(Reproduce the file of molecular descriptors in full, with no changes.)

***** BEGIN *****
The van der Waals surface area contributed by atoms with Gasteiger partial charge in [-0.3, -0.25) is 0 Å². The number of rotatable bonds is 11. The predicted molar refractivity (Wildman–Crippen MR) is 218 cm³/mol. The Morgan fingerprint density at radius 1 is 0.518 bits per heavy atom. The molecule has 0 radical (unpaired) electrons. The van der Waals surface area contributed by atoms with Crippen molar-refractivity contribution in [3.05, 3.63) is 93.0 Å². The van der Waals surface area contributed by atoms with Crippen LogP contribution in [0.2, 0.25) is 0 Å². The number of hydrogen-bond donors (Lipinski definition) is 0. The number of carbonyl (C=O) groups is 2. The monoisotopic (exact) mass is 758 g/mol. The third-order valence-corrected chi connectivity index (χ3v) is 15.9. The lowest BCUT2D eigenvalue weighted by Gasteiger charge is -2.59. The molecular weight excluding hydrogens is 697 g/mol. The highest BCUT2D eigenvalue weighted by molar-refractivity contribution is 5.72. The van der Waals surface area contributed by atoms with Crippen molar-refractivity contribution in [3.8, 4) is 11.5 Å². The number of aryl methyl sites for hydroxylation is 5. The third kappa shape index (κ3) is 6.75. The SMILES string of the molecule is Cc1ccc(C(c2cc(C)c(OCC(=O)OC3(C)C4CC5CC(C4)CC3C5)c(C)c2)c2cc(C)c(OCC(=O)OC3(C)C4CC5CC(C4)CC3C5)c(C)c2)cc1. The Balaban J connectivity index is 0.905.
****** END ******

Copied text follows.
The van der Waals surface area contributed by atoms with Gasteiger partial charge in [-0.3, -0.25) is 0 Å². The number of rotatable bonds is 11. The predicted molar refractivity (Wildman–Crippen MR) is 218 cm³/mol. The Morgan fingerprint density at radius 1 is 0.518 bits per heavy atom. The molecule has 0 radical (unpaired) electrons. The van der Waals surface area contributed by atoms with Crippen molar-refractivity contribution in [3.05, 3.63) is 93.0 Å². The van der Waals surface area contributed by atoms with Crippen LogP contribution in [0.2, 0.25) is 0 Å². The number of hydrogen-bond donors (Lipinski definition) is 0. The number of carbonyl (C=O) groups is 2. The monoisotopic (exact) mass is 758 g/mol. The third-order valence-corrected chi connectivity index (χ3v) is 15.9. The lowest BCUT2D eigenvalue weighted by Gasteiger charge is -2.59. The molecular weight excluding hydrogens is 697 g/mol. The highest BCUT2D eigenvalue weighted by molar-refractivity contribution is 5.72. The van der Waals surface area contributed by atoms with Crippen molar-refractivity contribution in [3.8, 4) is 11.5 Å². The number of aryl methyl sites for hydroxylation is 5. The third kappa shape index (κ3) is 6.75. The SMILES string of the molecule is Cc1ccc(C(c2cc(C)c(OCC(=O)OC3(C)C4CC5CC(C4)CC3C5)c(C)c2)c2cc(C)c(OCC(=O)OC3(C)C4CC5CC(C4)CC3C5)c(C)c2)cc1. The Balaban J connectivity index is 0.905.